The American 10  sandwich that has become famous

One American culinary invention is the sandwich. Though created elsewhere, most would say that the US has adopted the sandwich—just look at how many of us get stirred up over whether a hot dog is a sandwich! As long as you eat it sideways, yes. 

Western New York's French dip counterpart, the Beef on Weck, is a roast beef sandwich on a kummelweck bread with horseradish and jus for dipping.

1. Beef on Weck

Any Los Angeles taco-stand aficionado knows that if you're hungry, you order torta de adobada (spicy beef), milanesa (cutlet), or huevo (eggs) slathered in avocado, tomatoes, and peppers on a soft bun to last all day.  

2. Torta

 Our first pick is a southern classic that hasn't made much of an impact up north. The Pimento sandwich, a simple hot sandwich with wonderful pimento cheese between two slices of buttered Texas toast, beats all grilled cheeses.

3. The Pimento Sandwich

According to some sources, the Muffaletta sandwich originated at New Orleans' Central Grocery, and we owe them a Wookiee life debt. The taste of Italian sliced meats and cheeses, briny olive salad, and a huge round Sicilian sesame bread is unmatched.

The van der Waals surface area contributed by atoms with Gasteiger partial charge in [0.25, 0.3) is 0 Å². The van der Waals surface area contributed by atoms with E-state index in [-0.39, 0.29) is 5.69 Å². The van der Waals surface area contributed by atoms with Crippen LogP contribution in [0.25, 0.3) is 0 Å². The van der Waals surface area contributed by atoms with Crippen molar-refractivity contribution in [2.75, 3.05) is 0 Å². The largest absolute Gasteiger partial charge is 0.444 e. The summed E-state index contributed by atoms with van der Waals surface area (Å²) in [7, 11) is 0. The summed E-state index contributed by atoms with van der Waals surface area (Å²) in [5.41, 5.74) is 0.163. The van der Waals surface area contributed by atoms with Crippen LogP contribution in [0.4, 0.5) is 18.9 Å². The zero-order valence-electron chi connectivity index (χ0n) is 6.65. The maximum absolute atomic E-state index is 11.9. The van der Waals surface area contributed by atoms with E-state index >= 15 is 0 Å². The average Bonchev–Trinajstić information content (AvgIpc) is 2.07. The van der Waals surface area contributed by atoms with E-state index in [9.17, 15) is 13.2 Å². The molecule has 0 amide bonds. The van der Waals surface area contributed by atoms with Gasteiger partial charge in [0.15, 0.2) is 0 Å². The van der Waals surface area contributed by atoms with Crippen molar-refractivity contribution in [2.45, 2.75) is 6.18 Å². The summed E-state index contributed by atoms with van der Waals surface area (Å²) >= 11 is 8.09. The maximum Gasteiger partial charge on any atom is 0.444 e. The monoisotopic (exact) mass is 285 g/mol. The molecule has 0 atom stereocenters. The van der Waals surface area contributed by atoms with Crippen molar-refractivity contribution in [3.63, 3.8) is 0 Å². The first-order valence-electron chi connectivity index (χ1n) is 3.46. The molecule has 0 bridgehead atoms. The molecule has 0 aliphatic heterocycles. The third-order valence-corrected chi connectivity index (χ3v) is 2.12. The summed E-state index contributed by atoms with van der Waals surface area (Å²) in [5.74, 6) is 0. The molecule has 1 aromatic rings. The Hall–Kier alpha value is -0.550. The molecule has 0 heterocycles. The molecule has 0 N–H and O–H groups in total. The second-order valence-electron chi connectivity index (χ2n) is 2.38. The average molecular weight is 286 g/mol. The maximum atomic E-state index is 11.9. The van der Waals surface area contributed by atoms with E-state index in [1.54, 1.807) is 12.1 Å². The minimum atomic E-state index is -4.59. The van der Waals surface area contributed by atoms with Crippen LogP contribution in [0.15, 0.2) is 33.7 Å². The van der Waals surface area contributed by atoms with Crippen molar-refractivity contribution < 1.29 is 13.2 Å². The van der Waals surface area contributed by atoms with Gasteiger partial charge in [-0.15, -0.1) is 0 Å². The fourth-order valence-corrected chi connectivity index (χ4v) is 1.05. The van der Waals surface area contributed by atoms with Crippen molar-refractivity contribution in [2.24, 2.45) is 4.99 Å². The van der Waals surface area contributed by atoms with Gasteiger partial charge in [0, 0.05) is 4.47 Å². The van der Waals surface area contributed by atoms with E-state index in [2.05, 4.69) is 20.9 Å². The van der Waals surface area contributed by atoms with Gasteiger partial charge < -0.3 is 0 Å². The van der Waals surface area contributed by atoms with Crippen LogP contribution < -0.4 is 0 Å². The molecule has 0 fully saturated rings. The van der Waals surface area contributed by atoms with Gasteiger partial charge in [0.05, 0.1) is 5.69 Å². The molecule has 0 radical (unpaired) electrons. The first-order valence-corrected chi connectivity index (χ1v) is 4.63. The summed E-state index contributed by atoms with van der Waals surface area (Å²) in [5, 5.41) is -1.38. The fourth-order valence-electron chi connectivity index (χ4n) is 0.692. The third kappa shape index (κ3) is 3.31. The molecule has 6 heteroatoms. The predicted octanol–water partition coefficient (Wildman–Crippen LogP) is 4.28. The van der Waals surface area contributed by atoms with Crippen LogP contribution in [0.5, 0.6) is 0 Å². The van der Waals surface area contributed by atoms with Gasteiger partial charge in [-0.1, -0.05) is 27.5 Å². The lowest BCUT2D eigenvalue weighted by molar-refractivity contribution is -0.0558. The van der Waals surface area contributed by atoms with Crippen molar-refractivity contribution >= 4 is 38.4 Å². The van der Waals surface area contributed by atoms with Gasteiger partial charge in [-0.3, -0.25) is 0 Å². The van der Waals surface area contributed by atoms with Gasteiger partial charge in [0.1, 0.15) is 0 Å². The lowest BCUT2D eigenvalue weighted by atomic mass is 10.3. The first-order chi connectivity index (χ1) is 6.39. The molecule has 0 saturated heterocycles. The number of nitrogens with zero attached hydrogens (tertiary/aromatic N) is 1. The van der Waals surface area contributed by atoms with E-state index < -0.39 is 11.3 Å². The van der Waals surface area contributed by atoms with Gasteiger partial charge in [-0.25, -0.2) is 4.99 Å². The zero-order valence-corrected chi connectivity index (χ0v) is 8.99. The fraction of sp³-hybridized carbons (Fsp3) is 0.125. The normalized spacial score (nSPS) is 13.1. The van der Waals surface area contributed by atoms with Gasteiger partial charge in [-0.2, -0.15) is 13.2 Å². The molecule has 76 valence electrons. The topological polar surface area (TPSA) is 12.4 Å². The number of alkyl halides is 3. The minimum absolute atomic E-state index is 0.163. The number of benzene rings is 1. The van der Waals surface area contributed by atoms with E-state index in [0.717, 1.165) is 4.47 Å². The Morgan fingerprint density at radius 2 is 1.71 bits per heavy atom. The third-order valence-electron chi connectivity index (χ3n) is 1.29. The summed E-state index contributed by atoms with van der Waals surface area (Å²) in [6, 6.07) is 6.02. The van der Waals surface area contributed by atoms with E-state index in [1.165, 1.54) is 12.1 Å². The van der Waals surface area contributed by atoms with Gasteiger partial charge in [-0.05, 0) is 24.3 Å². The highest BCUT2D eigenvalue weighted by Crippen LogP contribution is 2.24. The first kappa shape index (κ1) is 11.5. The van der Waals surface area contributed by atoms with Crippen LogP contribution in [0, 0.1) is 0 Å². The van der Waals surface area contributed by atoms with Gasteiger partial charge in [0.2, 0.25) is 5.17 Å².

4. Muffaletta

Okay, this may be stretching it. Kentucky's Hot Brown has more in common with eggs Benedict than any other sandwich on this list, but to leave this exquisite marriage of turkey, bacon, and Mornay sauce off would be sacrilege.

5. Hot Brown

Louisiana's second entry on this list is their Po' boy, which serves fried catfish or shrimp on a crusty French baguette with mayo, tomatoes, lettuce, butter, pickles, and Louisiana hot sauce.

6. Po'Boy

Before you go all "well actually" on us, the Cuban sandwich was invented in Florida—maybe in Ybor City, Tampa, or Key West. The USA is responsible for its excellent combination of pulled pork, ham, cheese, mustard, and handmade pickles on a toasted Cuban baguette. Mmmmmm.

7. The Cuban

Philippe or Cole invented the French Dip sandwich first in Los Angeles, a contentious issue. Both are great, but Philippe's offers their French Dip with au jus, whereas Cole's serves it separately. 

8. French Dip

Whether the Reuben came from New York City or Omaha, Nebraska, corned beef, sauerkraut, swiss, and Russian dressing on rye is wonderful.

 9. The Reuben

 What else can be said about this sandwich? One of the few school lunch staples that still stands up today, the Sloppy Joe isn't just a sandwich; it's an experience that lasts long after you eat it, mostly because a glob of ground beef spilled on your favorite shirt and required some time to remove.

 10. Sloppy Joe

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